What the heck was he doing in the forest then, you may ask?
Oh, he was just enjoying his unsupervised furlough he was entitled to.
This case quite understandably angered a lot of people. I think this is when safe custody ("Verwahrung" in German) was being discussed. It took until 2004 that the Swiss people voted for an indefinite confinement for untreatable high-risk criminals. You read about it in my post about democracy.
I'm happy to tell you that authorities learned from cases like this one. I'm also happy to tell you that in Switzerland we don't have many bad cases. But when we do, we're upset.
We're especially upset if something happens as nearby as the next town.
It feels like a modern case of "where were you when JFK was shot?"
It was Monday, December 21, 2015 - everybody was preparing for Christmas and looking forward to spending a couple of days with their friends and families.
Hubby came home for lunch and said "firefighters are in Rupperswil, a house is on fire."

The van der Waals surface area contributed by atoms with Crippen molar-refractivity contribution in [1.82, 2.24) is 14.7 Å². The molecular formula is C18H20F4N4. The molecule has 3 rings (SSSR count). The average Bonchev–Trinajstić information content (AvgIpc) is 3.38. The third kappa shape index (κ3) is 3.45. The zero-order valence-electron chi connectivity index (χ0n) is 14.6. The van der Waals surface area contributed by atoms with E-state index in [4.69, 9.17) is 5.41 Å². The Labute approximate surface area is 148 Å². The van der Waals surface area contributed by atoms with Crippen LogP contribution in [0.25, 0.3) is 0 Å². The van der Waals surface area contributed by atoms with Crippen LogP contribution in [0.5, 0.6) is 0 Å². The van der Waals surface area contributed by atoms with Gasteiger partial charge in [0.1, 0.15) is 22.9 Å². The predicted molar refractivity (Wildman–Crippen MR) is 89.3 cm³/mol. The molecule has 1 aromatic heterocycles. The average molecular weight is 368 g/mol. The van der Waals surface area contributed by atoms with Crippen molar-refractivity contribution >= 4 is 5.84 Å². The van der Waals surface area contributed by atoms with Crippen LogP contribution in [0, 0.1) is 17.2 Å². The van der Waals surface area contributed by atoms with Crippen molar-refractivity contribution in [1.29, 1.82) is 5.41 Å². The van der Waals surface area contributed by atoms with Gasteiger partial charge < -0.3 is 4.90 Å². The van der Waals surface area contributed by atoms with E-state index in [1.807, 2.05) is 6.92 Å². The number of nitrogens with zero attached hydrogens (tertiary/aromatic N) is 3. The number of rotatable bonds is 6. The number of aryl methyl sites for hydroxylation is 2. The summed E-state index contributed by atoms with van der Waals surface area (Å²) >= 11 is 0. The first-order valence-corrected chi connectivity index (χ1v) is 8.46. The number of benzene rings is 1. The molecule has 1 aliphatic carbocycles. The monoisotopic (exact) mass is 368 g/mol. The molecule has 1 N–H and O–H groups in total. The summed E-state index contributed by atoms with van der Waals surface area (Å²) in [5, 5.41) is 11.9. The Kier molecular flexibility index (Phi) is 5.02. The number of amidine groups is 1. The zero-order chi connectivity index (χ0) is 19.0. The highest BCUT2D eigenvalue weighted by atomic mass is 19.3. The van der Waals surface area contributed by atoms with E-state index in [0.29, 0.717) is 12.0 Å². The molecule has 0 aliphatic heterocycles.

Oh my! Did someone forget to blow out a candle or to turn off the oven? Someone we know? Were people able to get out unharmed? Hopefully there's not too much damage to the house? What an unfortunate timing.
This is what we were discussing at this point.
Later we would learn that four charred bodies were found in that house. A Mom, her two sons, 13 and 19, and the 19 yo's girlfriend. I didn't know them, but friends of mine did.
Nobody knew. Everybody was scared.
Nobody knew, and everybody was scared for a long time.
Of course, according to murder investigation 101, the Mom's boyfriend was the first suspect, but he was cleared quickly.
In February 2016 police got desperate. A record reward of CHF 100,000 was offered to the public, but still nobody knew anything.
It is kept a secret how investigators ended up catching the guy. My guess is they analyzed tons of mobile phone data which they were technically not allowed to because us Swiss are so obsessed with privacy laws. This, by the way, is also the reason that we have very few surveillance cameras.